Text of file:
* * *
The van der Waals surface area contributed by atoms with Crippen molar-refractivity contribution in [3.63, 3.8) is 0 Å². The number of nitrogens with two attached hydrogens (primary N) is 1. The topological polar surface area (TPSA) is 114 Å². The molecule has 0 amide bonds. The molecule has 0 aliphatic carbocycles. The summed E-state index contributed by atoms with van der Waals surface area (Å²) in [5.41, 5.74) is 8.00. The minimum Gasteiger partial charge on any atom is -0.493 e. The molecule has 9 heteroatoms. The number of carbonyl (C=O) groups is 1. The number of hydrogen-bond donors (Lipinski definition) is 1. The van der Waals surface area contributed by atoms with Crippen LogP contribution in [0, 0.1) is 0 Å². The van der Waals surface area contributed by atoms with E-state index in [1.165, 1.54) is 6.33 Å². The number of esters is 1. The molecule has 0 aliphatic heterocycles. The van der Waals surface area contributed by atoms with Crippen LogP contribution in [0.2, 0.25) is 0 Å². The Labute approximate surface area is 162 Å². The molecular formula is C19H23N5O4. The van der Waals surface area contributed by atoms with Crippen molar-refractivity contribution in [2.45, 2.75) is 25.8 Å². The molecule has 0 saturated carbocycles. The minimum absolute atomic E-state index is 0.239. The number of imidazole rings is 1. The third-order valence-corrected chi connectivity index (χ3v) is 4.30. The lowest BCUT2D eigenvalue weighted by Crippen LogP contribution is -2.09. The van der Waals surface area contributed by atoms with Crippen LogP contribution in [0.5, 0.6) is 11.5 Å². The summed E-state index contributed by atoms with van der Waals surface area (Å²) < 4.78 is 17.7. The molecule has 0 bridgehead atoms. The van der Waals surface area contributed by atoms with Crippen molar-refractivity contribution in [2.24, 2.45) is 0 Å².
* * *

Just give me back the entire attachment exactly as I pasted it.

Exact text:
The van der Waals surface area contributed by atoms with Crippen molar-refractivity contribution in [3.63, 3.8) is 0 Å². The number of nitrogens with two attached hydrogens (primary N) is 1. The topological polar surface area (TPSA) is 114 Å². The molecule has 0 amide bonds. The molecule has 0 aliphatic carbocycles. The summed E-state index contributed by atoms with van der Waals surface area (Å²) in [5.41, 5.74) is 8.00. The minimum Gasteiger partial charge on any atom is -0.493 e. The molecule has 9 heteroatoms. The number of carbonyl (C=O) groups is 1. The number of hydrogen-bond donors (Lipinski definition) is 1. The van der Waals surface area contributed by atoms with Crippen LogP contribution in [0, 0.1) is 0 Å². The van der Waals surface area contributed by atoms with E-state index in [1.165, 1.54) is 6.33 Å². The number of esters is 1. The molecule has 0 aliphatic heterocycles. The van der Waals surface area contributed by atoms with Crippen LogP contribution in [0.2, 0.25) is 0 Å². The Labute approximate surface area is 162 Å². The molecular formula is C19H23N5O4. The van der Waals surface area contributed by atoms with Crippen molar-refractivity contribution in [2.45, 2.75) is 25.8 Å². The molecule has 0 saturated carbocycles. The minimum absolute atomic E-state index is 0.239. The number of imidazole rings is 1. The third-order valence-corrected chi connectivity index (χ3v) is 4.30. The lowest BCUT2D eigenvalue weighted by Crippen LogP contribution is -2.09. The van der Waals surface area contributed by atoms with Crippen LogP contribution in [0.5, 0.6) is 11.5 Å². The summed E-state index contributed by atoms with van der Waals surface area (Å²) < 4.78 is 17.7. The molecule has 0 bridgehead atoms. The van der Waals surface area contributed by atoms with Crippen molar-refractivity contribution in [2.24, 2.45) is 0 Å².